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Pierre Collin and Nicolas Colin

Researchers, France

Pierre Collin and Nicolas Colin

International Tax Review: Why in particular were you and Pierre commissioned to research this report?

Nicolas Colin: Pierre Collin is a member of the Conseil d'Etat, the highest French court, with the power to decide a case involving our government. He is specialised in corporate taxation and is recognised as one of our best practitioners in that field. I was hired to co-write the report with him both as a senior civil servant working in the Ministry of Finance, and as an expert in many things related to the digital economy - I've worked in that industry for two years as an entrepreneur and I co-wrote a book (with Henri Verdier, another entrepreneur) dedicated to educating the French elite on the digital economy, L'Âge de la multitude, Entreprendre et gouverner après la révolution numérique.

ITR: What interaction have you had with decision makers (OECD/ national officials) since the report was published?

NC: Our report launched yet another wave of legislative and administrative works around digital economy and taxation. The Conseil national du numérique (an government advisory body) was charged with conducting a consultation of all interested parties, notably around the proposals put forward in our report. Philippe Marini (a senator and chairman of the Senate Finance Committee) proposed a Bill to establish a new version of his Google tax. As with the OECD, the interactions were informal but frequent and in-depth, especially on the road to adopting the BEPS action plan.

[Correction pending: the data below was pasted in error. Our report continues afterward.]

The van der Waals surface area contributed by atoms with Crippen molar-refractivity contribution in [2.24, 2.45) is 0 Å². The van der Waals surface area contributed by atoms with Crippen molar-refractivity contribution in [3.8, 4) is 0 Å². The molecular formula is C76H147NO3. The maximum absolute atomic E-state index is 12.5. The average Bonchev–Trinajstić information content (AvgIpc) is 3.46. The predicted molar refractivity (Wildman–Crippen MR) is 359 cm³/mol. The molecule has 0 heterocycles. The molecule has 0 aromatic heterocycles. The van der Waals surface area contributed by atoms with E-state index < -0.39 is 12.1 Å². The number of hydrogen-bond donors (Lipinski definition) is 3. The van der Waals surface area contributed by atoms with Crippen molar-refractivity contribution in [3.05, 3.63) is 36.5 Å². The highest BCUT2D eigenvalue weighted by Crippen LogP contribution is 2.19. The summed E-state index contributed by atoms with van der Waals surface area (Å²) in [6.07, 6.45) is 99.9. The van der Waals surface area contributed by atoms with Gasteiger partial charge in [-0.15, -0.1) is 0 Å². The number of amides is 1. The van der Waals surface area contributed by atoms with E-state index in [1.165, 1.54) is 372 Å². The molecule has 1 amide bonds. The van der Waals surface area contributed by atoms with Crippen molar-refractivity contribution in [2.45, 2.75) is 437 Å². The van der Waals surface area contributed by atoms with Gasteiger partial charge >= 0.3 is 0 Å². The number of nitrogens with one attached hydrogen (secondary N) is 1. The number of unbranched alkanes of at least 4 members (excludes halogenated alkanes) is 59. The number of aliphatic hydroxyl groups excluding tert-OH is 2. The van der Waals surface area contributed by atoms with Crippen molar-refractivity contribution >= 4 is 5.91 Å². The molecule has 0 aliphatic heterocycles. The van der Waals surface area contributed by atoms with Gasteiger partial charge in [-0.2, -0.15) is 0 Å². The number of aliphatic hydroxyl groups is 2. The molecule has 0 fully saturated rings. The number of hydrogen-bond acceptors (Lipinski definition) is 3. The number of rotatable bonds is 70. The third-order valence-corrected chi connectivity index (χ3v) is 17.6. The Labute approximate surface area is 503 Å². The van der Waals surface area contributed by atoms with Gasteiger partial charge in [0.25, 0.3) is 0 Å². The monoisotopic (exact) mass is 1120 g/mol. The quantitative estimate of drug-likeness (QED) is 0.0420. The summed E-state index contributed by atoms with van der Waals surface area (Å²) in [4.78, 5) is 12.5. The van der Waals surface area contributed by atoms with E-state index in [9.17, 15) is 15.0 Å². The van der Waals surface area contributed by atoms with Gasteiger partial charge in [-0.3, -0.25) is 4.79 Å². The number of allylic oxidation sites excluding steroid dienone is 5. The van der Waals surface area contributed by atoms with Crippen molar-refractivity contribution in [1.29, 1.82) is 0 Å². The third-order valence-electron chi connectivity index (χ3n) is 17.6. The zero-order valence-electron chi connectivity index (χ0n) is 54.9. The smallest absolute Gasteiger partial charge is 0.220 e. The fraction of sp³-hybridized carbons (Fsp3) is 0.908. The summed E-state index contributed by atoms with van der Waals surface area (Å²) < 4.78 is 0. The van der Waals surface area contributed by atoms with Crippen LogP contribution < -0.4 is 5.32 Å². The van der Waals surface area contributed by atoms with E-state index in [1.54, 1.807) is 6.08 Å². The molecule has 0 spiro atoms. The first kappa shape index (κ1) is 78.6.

ITR: How long did it take to complete the report and what was the research process?

NC: The report was completed in almost six months, from August 2012 to January 2013. We heard many interested parties, notably experts in corporate taxation, and experts in the digital economy, including in the Silicon Valley and in several American universities. A large volume of documentation was gathered, especially articles in the press that proved useful sources to describe and analyse digital companies' business models. All sources were mentioned in almost 500 footnotes and a bibliography, all included in the report. A small group of people, mainly entrepreneurs in the digital economy, were especially helpful with identifying relevant experts, contacting prominent scholars or entrepreneurs, and advising on the general architecture of the report. Since the publication, Pierre and I have been invited in many circles to present the report and discuss the latest evolutions.

ITR: What kind of reaction have you had from the business community?

NC: The report was a unique opportunity to explain what the digital economy is and how it creates value. Some politicians and senior civil servants had their first opportunity to get an insight of the digital economy. In front of the business community, the report helped make the point that the digital economy is not limited to certain industries such as advertising or retail, but instead disrupts our whole economy, industry after industry. Business leaders belonging to the digital economy generally praised the report as an accurate description of how they create value, even though they rejected the idea of creating any special regime to tax their companies, as expected.

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